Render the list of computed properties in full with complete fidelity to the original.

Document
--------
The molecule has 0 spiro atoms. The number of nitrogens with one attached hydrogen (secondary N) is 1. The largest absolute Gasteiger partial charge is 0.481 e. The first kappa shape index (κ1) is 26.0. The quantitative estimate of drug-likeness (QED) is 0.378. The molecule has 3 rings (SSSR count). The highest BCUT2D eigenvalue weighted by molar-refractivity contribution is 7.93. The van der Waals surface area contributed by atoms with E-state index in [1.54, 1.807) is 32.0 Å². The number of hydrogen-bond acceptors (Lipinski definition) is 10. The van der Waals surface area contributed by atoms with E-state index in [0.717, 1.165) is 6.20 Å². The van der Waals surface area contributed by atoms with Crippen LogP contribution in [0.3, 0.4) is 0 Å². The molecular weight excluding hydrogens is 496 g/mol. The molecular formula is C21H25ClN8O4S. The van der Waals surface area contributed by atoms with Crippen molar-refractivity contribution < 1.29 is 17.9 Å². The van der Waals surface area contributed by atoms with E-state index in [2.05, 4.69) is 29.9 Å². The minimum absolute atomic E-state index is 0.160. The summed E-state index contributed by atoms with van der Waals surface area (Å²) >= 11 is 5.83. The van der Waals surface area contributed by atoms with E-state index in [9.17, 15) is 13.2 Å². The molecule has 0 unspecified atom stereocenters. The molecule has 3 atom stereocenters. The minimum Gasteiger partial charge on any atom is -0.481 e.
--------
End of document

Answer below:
The molecule has 0 spiro atoms. The number of nitrogens with one attached hydrogen (secondary N) is 1. The largest absolute Gasteiger partial charge is 0.481 e. The first kappa shape index (κ1) is 26.0. The quantitative estimate of drug-likeness (QED) is 0.378. The molecule has 3 rings (SSSR count). The highest BCUT2D eigenvalue weighted by molar-refractivity contribution is 7.93. The van der Waals surface area contributed by atoms with E-state index in [1.54, 1.807) is 32.0 Å². The number of hydrogen-bond acceptors (Lipinski definition) is 10. The van der Waals surface area contributed by atoms with E-state index in [0.717, 1.165) is 6.20 Å². The van der Waals surface area contributed by atoms with Crippen LogP contribution in [0.3, 0.4) is 0 Å². The molecular weight excluding hydrogens is 496 g/mol. The molecular formula is C21H25ClN8O4S. The van der Waals surface area contributed by atoms with Crippen molar-refractivity contribution < 1.29 is 17.9 Å². The van der Waals surface area contributed by atoms with E-state index in [2.05, 4.69) is 29.9 Å². The minimum absolute atomic E-state index is 0.160. The summed E-state index contributed by atoms with van der Waals surface area (Å²) >= 11 is 5.83. The van der Waals surface area contributed by atoms with E-state index in [9.17, 15) is 13.2 Å². The molecule has 0 unspecified atom stereocenters. The molecule has 3 atom stereocenters. The minimum Gasteiger partial charge on any atom is -0.481 e.